Gordon Campbell | Parliament TV | Parliament Today | Video | Questions Of the Day | Search

 


More New Zealanders eligible for legal aid

More New Zealanders eligible for legal aid

The number of people eligible for legal aid will increase from 765,000 to some 1.2 million following the implementation of a Legal Services Amendment Bill that passed its third reading in parliament today.

"The Legal Services Amendment Act 2006 introduces long overdue reforms meaning many more New Zealanders on lower incomes will be able to afford legal representation for civil, family and criminal matters," Justice Minister Mark Burton said.

"The changes demonstrate the Government's commitment to ensuring access to justice ought not to depend on the ability to pay," he said. "They also aim to ensure that people seeking public assistance genuinely need it and will contribute to the cost where possible."

Under regulations to be made under the bill, the financial eligibility criteria for legal aid, which have not been reviewed since 1987, will be updated. Income thresholds for civil cases will be based on gross income and adjusted according to family size. For example, a family of two adults and one child will meet the criteria on earnings up to $36,371. The current equivalent level is $19,060. Income thresholds will also be inflation-indexed in future.

"In order to extend eligibility to a wider section of the population and to ensure that those receiving legal aid take into account the cost of proceedings, a new repayment and debt management regime will also be introduced," Mark Burton said.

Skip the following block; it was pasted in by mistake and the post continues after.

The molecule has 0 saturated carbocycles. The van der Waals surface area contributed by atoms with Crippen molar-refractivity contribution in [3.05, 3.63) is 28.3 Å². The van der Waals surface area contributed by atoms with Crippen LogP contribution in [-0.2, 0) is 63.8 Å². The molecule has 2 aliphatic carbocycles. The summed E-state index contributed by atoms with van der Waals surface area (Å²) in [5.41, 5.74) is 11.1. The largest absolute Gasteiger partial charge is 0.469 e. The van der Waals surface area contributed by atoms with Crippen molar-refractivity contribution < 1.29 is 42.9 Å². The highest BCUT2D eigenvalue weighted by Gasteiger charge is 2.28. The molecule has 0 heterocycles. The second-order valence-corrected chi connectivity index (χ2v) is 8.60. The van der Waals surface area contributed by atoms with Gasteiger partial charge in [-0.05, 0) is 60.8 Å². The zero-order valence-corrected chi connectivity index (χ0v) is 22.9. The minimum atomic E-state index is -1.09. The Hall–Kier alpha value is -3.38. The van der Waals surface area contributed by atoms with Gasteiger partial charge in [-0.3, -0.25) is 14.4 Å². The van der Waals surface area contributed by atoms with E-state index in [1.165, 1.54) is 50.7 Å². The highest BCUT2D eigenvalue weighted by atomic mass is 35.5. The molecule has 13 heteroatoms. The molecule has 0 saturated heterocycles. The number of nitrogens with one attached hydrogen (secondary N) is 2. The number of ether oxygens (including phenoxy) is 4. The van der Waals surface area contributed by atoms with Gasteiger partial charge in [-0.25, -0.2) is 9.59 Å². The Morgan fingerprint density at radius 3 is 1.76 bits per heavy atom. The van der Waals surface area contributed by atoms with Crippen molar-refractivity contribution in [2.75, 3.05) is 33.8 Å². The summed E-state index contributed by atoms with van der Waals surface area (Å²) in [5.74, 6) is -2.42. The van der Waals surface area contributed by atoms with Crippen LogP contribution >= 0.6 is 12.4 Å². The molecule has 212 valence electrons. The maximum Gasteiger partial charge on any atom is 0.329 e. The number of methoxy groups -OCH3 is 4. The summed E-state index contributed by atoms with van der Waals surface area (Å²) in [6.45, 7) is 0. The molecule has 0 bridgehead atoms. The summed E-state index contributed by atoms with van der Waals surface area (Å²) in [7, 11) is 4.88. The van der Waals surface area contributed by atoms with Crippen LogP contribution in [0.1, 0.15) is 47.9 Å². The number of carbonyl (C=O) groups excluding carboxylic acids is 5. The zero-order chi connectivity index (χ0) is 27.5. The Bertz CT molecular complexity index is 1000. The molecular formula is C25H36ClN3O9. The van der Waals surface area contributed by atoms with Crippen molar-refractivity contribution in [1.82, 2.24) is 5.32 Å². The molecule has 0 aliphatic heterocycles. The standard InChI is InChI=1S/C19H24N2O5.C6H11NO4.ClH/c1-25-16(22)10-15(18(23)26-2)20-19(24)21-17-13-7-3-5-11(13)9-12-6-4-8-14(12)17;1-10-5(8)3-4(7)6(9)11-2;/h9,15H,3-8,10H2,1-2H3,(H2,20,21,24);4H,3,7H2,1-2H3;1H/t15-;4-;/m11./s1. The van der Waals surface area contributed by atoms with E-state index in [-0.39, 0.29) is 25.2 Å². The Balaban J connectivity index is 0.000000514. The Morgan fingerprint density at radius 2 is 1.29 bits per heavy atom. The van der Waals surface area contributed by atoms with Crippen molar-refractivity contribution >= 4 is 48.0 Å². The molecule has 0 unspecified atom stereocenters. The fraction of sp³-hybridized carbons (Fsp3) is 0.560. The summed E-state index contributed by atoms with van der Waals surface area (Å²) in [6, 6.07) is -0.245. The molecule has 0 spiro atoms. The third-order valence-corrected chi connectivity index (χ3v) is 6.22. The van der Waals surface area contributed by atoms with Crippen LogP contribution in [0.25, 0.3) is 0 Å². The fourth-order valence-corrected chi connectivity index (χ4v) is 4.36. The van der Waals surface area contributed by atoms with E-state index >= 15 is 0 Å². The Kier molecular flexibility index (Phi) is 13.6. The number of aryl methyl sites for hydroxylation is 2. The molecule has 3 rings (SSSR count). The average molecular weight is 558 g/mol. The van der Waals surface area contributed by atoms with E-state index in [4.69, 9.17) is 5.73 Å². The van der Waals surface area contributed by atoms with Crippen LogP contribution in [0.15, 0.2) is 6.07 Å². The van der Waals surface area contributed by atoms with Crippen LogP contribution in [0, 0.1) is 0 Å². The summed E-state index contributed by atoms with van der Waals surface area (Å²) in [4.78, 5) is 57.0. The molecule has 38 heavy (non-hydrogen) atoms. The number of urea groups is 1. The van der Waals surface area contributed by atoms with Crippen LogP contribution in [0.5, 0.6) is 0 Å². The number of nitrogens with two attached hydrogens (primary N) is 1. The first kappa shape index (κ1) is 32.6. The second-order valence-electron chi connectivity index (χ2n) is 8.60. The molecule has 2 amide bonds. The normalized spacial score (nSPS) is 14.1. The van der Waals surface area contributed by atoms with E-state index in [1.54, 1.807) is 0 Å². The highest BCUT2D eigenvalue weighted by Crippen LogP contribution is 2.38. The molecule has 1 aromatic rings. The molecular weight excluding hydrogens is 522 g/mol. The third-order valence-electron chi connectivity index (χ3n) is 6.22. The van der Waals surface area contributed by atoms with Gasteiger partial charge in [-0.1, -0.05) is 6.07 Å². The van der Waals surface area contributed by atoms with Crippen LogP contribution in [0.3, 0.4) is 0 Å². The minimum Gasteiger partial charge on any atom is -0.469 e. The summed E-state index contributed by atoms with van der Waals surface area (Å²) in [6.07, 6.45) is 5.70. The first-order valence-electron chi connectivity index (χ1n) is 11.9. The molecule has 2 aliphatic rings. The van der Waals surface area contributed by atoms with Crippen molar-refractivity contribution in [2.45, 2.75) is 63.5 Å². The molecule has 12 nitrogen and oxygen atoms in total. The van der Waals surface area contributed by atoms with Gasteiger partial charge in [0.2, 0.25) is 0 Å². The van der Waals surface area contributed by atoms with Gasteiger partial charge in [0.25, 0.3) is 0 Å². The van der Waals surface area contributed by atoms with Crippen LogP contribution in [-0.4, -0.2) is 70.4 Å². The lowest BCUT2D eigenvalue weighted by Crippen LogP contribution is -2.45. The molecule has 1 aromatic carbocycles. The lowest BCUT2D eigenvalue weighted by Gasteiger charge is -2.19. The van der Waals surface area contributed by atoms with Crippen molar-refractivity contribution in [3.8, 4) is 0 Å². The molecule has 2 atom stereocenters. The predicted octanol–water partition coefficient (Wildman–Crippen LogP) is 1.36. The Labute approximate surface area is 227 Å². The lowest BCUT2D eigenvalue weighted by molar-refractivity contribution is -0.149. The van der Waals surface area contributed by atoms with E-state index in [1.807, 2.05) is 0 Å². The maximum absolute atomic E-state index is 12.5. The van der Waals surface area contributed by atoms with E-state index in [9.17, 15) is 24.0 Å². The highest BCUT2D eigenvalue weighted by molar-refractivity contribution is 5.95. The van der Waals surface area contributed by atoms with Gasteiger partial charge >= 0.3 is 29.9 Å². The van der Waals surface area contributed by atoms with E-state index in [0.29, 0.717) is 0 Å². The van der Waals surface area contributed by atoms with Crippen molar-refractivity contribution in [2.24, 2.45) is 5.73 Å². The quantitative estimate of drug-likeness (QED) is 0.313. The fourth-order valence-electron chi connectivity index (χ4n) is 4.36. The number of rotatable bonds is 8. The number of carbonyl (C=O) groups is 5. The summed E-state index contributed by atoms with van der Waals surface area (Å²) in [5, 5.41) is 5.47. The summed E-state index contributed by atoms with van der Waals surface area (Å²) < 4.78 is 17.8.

Under the new legislation, a higher proportion of legal aid recipients will be required to repay some or all of their grant. Those in this category will increase from 8000 currently to 22,000, with the value of repayments rising from $10.8 million to $24.6 million per year.

"Those people seeking legal aid who can afford to part-fund or repay their costs, will be encouraged by the changes to weigh-up the benefits of proceeding with their case in the same way as those who have to meet their own legal costs in full."

"In addition, criminal and civil legal aid recipients will now be treated the same for repayment purposes, which will result in more criminal legal aid recipients contributing to their legal costs," Mark Burton said.

The bill also introduces changes that improve the transparency of legal aid granting in the form of simplified financial eligibility and merits criteria. The improved administration of this expanded legal aid scheme is supported by a new repayments regime and improved debt management tools for the Legal Services Agency.

The bill requires the Legal Service Agency to undertake, from time to time, a review of its rates of payment in respect of legal services provided by listed providers on a contract for services.

"Justice Ministry and Legal Services Agency officials will consult with the Law Society when any review is undertaken. I have previously indicated that such a review may be timely following the bill's implementation and could include other provider issues such as quality assurance schemes."